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Auto Shanghai 2013 the wrap

Oh the humanity. To get an idea of the scale of the Shanghai motor show simply imagine the crush of people at the start of the City to Surf fun run -- where everyone is wearing a suit, and authorities haven’t moved the cars out of the way.

From above it looks like an ant farm. You can only see the roofs of cars. And that’s after crowds have queued for up to an hour outside the hall, just to get inside.

Auto Shanghai is now the biggest motor show on the planet -- in terms of visitor numbers and the sheer size of the exhibition area. More than 2 million people will filter through the mayhem to cover an area the size of which feels like Canberra.

But the 2013 Auto Shanghai will also likely be remembered as the first time the Chinese car industry began to shed its copycat image. In a land where fake watches and knock-off handbags are the order of the day, literally, Chinese cars have typically been insincere forms of four-wheeled flattery. Until now.

In recent years, Chinese cars have often been be poor imitations of Mazdas, Toyotas, Porsches, BMWs and Mercedes-Benzes -- and even Ferraris and Lamborghinis. The flights of fancy are still there, but they are now firmly in the minority. And the quality of the cars from the leading Chinese brands is another step closer to global standards.

The best example of the transition China’s industry has made in the past two years alone could be seen on the Changan stand. It has a small car that appears to owe a lot of inspiration to the Mazda3 (contrary to perception, Mazda has nothing to do with it) just metres away from one of the most exciting concept car designs from any Chinese brand, a vehicle that I think was called a CS95 (according to the number plate). There were numerous other examples.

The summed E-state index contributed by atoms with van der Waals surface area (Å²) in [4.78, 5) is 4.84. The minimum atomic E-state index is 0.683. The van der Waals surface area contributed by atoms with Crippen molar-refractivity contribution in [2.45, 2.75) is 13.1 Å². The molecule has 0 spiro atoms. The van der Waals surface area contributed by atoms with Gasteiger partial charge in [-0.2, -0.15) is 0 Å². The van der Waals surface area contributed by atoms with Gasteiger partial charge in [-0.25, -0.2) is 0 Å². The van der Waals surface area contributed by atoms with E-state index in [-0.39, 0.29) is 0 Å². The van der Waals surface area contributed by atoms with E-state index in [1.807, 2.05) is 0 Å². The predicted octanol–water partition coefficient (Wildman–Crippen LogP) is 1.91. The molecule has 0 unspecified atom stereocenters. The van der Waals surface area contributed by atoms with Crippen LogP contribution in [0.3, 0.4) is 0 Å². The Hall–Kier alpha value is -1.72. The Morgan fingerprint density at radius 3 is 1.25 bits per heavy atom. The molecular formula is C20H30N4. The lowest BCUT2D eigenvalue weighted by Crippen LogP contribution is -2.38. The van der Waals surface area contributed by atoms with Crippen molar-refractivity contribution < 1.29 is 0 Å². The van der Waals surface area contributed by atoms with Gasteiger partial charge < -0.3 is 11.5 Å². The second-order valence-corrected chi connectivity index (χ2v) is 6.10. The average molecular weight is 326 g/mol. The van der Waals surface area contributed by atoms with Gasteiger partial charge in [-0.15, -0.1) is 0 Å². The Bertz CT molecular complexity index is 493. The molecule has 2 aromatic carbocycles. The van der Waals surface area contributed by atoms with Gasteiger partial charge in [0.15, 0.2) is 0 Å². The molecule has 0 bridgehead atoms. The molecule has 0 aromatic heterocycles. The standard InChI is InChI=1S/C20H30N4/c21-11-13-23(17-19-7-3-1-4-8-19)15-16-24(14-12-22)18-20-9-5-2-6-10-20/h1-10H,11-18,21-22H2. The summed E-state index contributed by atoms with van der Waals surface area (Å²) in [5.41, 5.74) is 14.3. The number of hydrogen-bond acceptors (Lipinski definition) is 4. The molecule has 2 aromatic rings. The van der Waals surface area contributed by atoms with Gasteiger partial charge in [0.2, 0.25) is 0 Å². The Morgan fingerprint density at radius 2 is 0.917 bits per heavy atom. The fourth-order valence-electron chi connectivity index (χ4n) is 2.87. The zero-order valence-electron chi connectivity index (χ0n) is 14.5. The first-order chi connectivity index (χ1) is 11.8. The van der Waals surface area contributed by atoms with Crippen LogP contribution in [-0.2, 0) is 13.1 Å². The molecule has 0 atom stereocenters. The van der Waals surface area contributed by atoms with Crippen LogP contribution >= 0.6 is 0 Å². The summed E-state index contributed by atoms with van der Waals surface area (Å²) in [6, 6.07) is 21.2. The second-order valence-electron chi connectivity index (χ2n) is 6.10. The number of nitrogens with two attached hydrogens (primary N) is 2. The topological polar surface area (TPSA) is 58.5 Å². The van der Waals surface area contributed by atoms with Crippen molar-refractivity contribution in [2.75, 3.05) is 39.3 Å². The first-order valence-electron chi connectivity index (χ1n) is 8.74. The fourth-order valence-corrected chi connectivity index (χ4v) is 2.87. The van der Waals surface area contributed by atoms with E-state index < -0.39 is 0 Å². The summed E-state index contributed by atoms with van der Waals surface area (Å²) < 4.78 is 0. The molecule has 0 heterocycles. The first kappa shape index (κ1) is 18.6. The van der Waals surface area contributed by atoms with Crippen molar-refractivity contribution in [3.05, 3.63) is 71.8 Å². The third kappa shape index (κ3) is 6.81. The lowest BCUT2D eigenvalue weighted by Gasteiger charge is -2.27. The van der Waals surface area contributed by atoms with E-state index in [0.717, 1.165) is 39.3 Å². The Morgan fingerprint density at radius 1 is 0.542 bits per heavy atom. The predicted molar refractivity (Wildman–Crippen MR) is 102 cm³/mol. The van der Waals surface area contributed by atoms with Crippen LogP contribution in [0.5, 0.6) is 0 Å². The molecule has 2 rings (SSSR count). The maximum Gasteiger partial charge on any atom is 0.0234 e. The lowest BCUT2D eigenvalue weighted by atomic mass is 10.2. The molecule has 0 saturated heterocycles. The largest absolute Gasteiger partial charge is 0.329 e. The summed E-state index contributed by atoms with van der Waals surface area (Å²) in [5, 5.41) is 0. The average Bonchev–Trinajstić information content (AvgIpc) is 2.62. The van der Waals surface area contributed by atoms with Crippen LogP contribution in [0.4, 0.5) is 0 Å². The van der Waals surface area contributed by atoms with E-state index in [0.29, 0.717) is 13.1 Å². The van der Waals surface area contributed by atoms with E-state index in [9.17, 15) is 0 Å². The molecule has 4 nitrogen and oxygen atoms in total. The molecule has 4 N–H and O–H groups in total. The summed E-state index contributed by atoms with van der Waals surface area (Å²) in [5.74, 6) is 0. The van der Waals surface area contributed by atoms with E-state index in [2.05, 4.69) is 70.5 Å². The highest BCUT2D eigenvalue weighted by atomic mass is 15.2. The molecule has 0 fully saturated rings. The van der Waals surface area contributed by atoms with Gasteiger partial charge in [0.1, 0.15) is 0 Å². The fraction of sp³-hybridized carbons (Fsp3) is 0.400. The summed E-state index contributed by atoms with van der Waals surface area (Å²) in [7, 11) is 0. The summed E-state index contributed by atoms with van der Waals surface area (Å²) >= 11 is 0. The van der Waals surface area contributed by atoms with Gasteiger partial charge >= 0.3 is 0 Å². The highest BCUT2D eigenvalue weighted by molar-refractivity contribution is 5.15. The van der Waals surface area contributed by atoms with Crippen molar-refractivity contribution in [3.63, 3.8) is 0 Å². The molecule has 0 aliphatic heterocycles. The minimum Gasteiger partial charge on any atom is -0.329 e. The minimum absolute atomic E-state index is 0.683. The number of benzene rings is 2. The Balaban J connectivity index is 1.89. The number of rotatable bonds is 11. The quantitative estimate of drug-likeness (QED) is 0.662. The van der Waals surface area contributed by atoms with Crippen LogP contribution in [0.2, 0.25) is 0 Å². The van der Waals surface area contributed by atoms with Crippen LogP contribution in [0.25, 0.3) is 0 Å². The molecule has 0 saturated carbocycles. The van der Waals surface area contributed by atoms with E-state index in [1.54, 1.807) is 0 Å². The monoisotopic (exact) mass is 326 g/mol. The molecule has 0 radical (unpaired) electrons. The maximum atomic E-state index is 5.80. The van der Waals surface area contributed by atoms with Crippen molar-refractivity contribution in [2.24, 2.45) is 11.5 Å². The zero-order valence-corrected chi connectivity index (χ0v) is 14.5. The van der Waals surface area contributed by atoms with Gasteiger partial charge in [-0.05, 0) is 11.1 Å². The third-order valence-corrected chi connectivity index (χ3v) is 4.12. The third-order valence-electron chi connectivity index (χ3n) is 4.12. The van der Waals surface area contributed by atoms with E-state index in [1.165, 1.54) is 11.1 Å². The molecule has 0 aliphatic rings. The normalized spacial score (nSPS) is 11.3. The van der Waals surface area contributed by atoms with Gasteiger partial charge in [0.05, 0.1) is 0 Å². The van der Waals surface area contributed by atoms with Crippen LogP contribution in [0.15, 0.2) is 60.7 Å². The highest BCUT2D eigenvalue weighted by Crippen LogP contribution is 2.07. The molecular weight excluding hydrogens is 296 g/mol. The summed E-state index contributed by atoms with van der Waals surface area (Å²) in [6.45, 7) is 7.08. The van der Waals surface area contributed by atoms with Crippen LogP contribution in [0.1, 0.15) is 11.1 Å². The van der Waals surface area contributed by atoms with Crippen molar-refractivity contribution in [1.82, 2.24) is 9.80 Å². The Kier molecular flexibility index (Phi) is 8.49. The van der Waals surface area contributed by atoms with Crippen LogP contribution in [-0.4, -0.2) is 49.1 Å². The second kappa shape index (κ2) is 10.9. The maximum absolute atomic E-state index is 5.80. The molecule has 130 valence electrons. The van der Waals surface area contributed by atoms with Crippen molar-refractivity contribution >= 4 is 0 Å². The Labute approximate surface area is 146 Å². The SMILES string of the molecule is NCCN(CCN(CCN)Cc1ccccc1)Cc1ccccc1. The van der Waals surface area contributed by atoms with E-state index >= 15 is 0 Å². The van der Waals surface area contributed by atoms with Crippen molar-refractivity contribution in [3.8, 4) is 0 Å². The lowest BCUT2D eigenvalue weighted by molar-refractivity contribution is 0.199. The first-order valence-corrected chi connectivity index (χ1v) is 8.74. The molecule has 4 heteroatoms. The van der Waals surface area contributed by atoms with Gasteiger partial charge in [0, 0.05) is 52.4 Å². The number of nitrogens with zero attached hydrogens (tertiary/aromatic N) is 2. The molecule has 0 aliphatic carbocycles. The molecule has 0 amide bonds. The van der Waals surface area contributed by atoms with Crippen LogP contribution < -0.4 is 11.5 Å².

Of course, not all Chinese brands have progressed at the same rate (Great Wall Motors and Chery appear to be the early leaders in embracing more stringent global regulations). And for the time being there are still enough copycat cars to offer a great source of amusement, such as the faux Hummer, the Chinese-copy of a BMW X1 and even a US-inspired school bus.

But anyone who under-estimates the rise of Chinese domestic brands will do so at their peril. China overtook North America to become the world’s biggest car market four years ago and hasn’t looked back since. More than 19 million cars were sold there last year (compared about 15 million in the US and about 1 million in Australia). The forecast is for 30 million sales by 2020.

Australia will likely see its first Chinese-branded car with a five-star safety rating by the end of this year. Others will surely follow.

Meantime, Ford and Holden have been quietly adapting their businesses to capitalise on China. Both brands are designing and engineering Chinese-market cars in our backyard -- even though we will never see most of them sold or built in Australia. It’s the new world order.

This reporter is on Twitter: @JoshuaDowling